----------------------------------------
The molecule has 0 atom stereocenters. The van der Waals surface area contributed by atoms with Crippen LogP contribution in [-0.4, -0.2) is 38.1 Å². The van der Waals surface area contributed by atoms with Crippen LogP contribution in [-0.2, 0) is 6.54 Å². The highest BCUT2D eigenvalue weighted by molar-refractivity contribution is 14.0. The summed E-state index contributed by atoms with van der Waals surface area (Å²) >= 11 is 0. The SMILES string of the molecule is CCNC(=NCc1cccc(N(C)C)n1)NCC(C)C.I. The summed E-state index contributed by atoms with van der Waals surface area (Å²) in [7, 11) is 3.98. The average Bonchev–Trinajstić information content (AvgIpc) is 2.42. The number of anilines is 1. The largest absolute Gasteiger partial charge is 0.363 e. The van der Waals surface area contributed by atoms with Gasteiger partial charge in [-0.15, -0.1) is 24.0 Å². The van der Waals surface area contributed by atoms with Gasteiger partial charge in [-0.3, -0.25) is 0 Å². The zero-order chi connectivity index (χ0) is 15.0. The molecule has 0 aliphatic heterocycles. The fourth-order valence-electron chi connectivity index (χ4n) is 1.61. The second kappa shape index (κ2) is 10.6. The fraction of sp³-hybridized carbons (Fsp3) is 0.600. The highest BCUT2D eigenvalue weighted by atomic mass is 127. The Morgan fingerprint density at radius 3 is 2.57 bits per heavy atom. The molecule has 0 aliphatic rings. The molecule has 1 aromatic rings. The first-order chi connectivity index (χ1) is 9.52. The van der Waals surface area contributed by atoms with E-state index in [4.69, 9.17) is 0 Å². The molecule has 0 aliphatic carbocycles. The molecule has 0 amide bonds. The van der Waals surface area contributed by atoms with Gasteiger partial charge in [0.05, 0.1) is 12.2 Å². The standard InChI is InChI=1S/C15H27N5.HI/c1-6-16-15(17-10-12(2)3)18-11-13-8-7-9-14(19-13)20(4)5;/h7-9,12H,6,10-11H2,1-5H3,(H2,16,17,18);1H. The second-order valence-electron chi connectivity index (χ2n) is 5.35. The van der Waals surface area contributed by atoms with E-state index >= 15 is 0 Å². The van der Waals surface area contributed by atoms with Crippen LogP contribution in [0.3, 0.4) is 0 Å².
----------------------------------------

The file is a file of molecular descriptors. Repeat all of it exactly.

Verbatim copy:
The molecule has 0 atom stereocenters. The van der Waals surface area contributed by atoms with Crippen LogP contribution in [-0.4, -0.2) is 38.1 Å². The van der Waals surface area contributed by atoms with Crippen LogP contribution in [-0.2, 0) is 6.54 Å². The highest BCUT2D eigenvalue weighted by molar-refractivity contribution is 14.0. The summed E-state index contributed by atoms with van der Waals surface area (Å²) >= 11 is 0. The SMILES string of the molecule is CCNC(=NCc1cccc(N(C)C)n1)NCC(C)C.I. The summed E-state index contributed by atoms with van der Waals surface area (Å²) in [7, 11) is 3.98. The average Bonchev–Trinajstić information content (AvgIpc) is 2.42. The number of anilines is 1. The largest absolute Gasteiger partial charge is 0.363 e. The van der Waals surface area contributed by atoms with Gasteiger partial charge in [-0.15, -0.1) is 24.0 Å². The van der Waals surface area contributed by atoms with Gasteiger partial charge in [-0.3, -0.25) is 0 Å². The zero-order chi connectivity index (χ0) is 15.0. The molecule has 0 aliphatic heterocycles. The fourth-order valence-electron chi connectivity index (χ4n) is 1.61. The second kappa shape index (κ2) is 10.6. The fraction of sp³-hybridized carbons (Fsp3) is 0.600. The highest BCUT2D eigenvalue weighted by atomic mass is 127. The Morgan fingerprint density at radius 3 is 2.57 bits per heavy atom. The molecule has 0 aliphatic rings. The molecule has 1 aromatic rings. The first-order chi connectivity index (χ1) is 9.52. The van der Waals surface area contributed by atoms with E-state index in [4.69, 9.17) is 0 Å². The molecule has 0 aliphatic carbocycles. The molecule has 0 amide bonds. The van der Waals surface area contributed by atoms with Gasteiger partial charge in [0.05, 0.1) is 12.2 Å². The standard InChI is InChI=1S/C15H27N5.HI/c1-6-16-15(17-10-12(2)3)18-11-13-8-7-9-14(19-13)20(4)5;/h7-9,12H,6,10-11H2,1-5H3,(H2,16,17,18);1H. The second-order valence-electron chi connectivity index (χ2n) is 5.35. The van der Waals surface area contributed by atoms with E-state index >= 15 is 0 Å². The van der Waals surface area contributed by atoms with Crippen LogP contribution in [0.3, 0.4) is 0 Å².